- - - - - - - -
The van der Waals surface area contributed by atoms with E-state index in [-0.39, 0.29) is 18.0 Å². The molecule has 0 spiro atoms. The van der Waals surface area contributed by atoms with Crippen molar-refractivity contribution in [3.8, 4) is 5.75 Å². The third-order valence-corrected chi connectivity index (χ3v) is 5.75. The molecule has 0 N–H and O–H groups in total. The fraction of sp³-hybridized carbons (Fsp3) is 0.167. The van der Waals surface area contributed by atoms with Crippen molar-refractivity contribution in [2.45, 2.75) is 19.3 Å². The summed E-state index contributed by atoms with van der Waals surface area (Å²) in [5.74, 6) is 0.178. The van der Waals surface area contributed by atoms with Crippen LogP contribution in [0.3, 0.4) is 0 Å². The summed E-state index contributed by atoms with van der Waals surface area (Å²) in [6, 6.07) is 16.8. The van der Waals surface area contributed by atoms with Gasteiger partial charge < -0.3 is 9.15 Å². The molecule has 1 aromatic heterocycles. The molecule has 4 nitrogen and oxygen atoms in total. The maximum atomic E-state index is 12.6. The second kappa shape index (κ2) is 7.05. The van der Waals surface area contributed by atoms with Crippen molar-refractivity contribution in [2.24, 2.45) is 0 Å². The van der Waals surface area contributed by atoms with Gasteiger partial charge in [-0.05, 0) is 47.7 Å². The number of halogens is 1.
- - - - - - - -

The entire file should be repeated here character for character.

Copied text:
The van der Waals surface area contributed by atoms with E-state index in [-0.39, 0.29) is 18.0 Å². The molecule has 0 spiro atoms. The van der Waals surface area contributed by atoms with Crippen molar-refractivity contribution in [3.8, 4) is 5.75 Å². The third-order valence-corrected chi connectivity index (χ3v) is 5.75. The molecule has 0 N–H and O–H groups in total. The fraction of sp³-hybridized carbons (Fsp3) is 0.167. The van der Waals surface area contributed by atoms with Crippen molar-refractivity contribution in [2.45, 2.75) is 19.3 Å². The summed E-state index contributed by atoms with van der Waals surface area (Å²) in [5.74, 6) is 0.178. The van der Waals surface area contributed by atoms with Crippen LogP contribution in [0.3, 0.4) is 0 Å². The summed E-state index contributed by atoms with van der Waals surface area (Å²) in [6, 6.07) is 16.8. The van der Waals surface area contributed by atoms with Gasteiger partial charge < -0.3 is 9.15 Å². The molecule has 1 aromatic heterocycles. The molecule has 4 nitrogen and oxygen atoms in total. The maximum atomic E-state index is 12.6. The second kappa shape index (κ2) is 7.05. The van der Waals surface area contributed by atoms with Crippen molar-refractivity contribution in [2.24, 2.45) is 0 Å². The van der Waals surface area contributed by atoms with Gasteiger partial charge in [-0.05, 0) is 47.7 Å². The number of halogens is 1.